“Married people should realize that in their behavior they may not simply follow their own fancy but must be ruled by conscience – and conscience ought to be in accord with the law of God and the teaching authority of the Church, which is the authentic interpreter of divine law. For the divine law throws light on the meaning of married love, protects it and leads it to truly human fulfillment” (GS 50a) [10].

“But marriage was not instituted solely for the procreation of children: its nature as an indissoluble covenant between two people and the good of the children demand that the mutual love of the partners be properly expressed, that it should grow and mature” (GS 50b) [11].

“Some of the proposed solutions to these problems are shameful and some people have not hesitated to suggest the taking of life: the Church wishes to emphasize that there can be no conflict between the divine laws governing the transmission of life and the fostering of authentic married love” (GS 51a) [12].

“When it is a question of harmonizing married love with the responsible transmission of life it is not enough to take only the good intention and the evaluation of motives into account: objective criteria must be used, criteria drawn from the nature of the human person and human action, criteria which respect the total meaning of mutual self-giving and human procreation in the context of true love; all this is possible only if the virtue of married chastity is seriously practiced. In questions of birth regulation the sons and daughters of the Church, faithful to these principles, are forbidden to used methods disapproved of by the teaching authority of the Church in its interpretation of the divine law” (GS 51b)[13].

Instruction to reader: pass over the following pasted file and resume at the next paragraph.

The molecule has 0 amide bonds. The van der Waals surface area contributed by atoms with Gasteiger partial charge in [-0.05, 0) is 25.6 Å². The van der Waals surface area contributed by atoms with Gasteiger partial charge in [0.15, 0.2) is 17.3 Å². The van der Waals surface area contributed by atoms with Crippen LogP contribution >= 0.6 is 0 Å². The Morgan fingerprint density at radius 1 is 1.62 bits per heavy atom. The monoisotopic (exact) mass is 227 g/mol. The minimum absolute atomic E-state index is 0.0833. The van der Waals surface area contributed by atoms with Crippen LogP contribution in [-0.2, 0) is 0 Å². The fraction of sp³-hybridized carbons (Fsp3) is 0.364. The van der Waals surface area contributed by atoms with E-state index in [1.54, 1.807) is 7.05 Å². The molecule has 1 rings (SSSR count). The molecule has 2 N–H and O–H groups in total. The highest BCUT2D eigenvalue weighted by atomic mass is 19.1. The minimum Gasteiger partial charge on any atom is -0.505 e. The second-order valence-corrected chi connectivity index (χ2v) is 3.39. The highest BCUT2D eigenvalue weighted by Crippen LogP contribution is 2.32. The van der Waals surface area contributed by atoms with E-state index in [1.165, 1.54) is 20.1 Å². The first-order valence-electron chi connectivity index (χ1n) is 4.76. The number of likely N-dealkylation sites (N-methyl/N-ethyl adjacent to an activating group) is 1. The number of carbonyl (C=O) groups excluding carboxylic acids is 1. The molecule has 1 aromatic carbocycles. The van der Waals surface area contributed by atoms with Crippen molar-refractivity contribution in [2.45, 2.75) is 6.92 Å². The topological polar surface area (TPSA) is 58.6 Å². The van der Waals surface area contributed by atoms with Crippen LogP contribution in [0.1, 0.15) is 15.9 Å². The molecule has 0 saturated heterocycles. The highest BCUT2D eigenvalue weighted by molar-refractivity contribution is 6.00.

Since Gaudium et Spes (1965) and Humanae Vitae (1968), much good writing has been done on the themes of 1) making the gift of self (Law of the Gift), 2) communion of persons, 3) theology of the body, and 4) a Christian personalism. These provide rich veins of insight for priests to mine as they search for better and more penetrating ways to explain the beauty of God’s plan for marriage and spousal love.
• Gaudium et Spes 48, 50, 51
• Familiaris Consortio
• Theology of the Body: Human Love in the Divine Plan, John Paul II (Daughters of St. Paul, Boston: 1997).
• Crossing the Threshold of Love: A New Vision of Marriage, Mary Shivanandam (Catholic University of America Press, Washington, D.C.: 1999).
• Why Humanae Vitae was Right: A Reader, edited by Janet Smith (Ignatius Press, San Francisco, 1993).
Humanae Vitae
Humanae Vitae presents us with God’s plan for love, life, marriage and family.
Is contraception, sterilization and abortion right or wrong? If wrong, why is it wrong? If seriously wrong, intrinsically evil, then why? We have here a moral absolute, for which there are no exceptions.
“Especially to be rejected is direct abortion – even if done for reasons of health.